Kevin Werbach made a veiled reference to a Spoke connection request I sent him, asking for an introduction to Paul Krugman, whom I’d like to recruit for an O’Reilly Emerging Technology Conference panel. I tried Spoke after meeting the CEO, Ben Smith, at the Red Herring Conference last week.
I have another much more direct route to Krugman that I am working on, since it would be good to get him to come speak on at the event sans his usual speaking fees, but since I’m experimenting with social networking technology all the time, why not give Spoke a shot, since it told me that Kevin and two other people I know are somehow connected to Krugman.
Interestingly, the two Spoke connections I’ve tried to mine so far, including CEO Ben Smith, have resulted in the request being sent “outside the Spoke network,” which was mildly irritating, since I have Ben’s business card. Both Krugman links have turned out to be dead ends, since they involved people who had merely sent email to Paul Krugman about his column.
Yet, it is clear that understanding and analyzing a social network can produce big results. As the Washington Post reports today:
The Army general whose forces captured Saddam Hussein said yesterday that he realized as far back as July that the key lay in figuring out the former Iraqi president’s clan and family support structures in and around Hussein’s home city of Tikrit.
Following a strategy similar to that pioneered by New York City police in the 1990s, who cracked down on “squeegee men” only to discover they knew about far more serious criminals, Maj. Gen. Raymond T. Odierno said his analysts and commanders spent the summer building “link diagrams,” graphics showing everyone related to Hussein by blood or tribe.
Arnold Kling wrote in response to Kevin Werbach that he thinks weblogs might just be as good as formal linking services. This is only true in the sense that the connections come cheap, in that they can be advertised on the requester’s blog, but I don’t think they’ll yield better success rates. I have found LinkedIn to be useful for some connections and, based on early use of Spoke, it looks promising, too. In every case, from publicizing the request on a blog to spelunking social networks, I have to make the request public and explicit, which comes at a cost to me that is measured in lost confidentiality, a price that may be too high in many circumstances.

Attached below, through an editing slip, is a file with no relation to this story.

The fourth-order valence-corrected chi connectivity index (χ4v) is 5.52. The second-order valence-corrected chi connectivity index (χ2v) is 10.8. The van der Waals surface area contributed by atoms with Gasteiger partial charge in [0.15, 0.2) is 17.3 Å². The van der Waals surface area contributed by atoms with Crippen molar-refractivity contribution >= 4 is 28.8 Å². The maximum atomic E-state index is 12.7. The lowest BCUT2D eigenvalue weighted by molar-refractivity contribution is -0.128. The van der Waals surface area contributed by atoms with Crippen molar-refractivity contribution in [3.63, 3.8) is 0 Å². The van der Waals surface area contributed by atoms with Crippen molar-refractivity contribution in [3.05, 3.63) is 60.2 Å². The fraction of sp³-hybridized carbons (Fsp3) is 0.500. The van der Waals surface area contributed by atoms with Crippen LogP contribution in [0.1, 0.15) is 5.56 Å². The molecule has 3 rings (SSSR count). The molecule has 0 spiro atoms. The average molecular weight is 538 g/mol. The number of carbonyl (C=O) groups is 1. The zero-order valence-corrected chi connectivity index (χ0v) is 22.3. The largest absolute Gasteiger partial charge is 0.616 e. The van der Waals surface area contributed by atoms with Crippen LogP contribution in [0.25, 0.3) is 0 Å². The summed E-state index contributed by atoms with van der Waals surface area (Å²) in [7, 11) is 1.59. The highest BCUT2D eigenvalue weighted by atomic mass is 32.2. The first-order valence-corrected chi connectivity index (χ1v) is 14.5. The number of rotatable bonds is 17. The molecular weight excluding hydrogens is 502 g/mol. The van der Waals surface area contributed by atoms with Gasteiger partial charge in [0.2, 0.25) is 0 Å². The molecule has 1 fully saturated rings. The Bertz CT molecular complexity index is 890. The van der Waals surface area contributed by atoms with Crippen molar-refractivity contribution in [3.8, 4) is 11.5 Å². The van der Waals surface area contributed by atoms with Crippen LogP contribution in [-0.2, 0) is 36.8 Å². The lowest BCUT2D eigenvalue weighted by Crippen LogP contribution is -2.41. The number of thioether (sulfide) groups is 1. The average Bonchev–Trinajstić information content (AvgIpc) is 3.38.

At the same time, what is interesting about the social networking technology is that it forces requests into a semi-public venue, making us think about them more explicitly. I’m not sure that does much in terms of making successful connections today, though it certainly makes the “pain” social networking software hopes to address more explicit.
When I was on the founding board at Match.com, we didn’t know how long people would date, whether they would come back after a failed relationship or anything else that allowed for solid revenue projections for the first 18 – 24 months. I think the social networking folks are facing the same challenge. It remains to be seen if the social networkers will get the capital to learn these lessons, but I am hopeful that they will succeed. In the meantime, it is clear to me that the more purposeful the networking service offered, the more successful it will be in satisfying users’ expectations. If anything, the social networks today are suffering from a lack of clarity about what they offer, so that all sorts of crazy expectations, like the idea that relationships will become frictionless, get lathered onto the term “social networks.”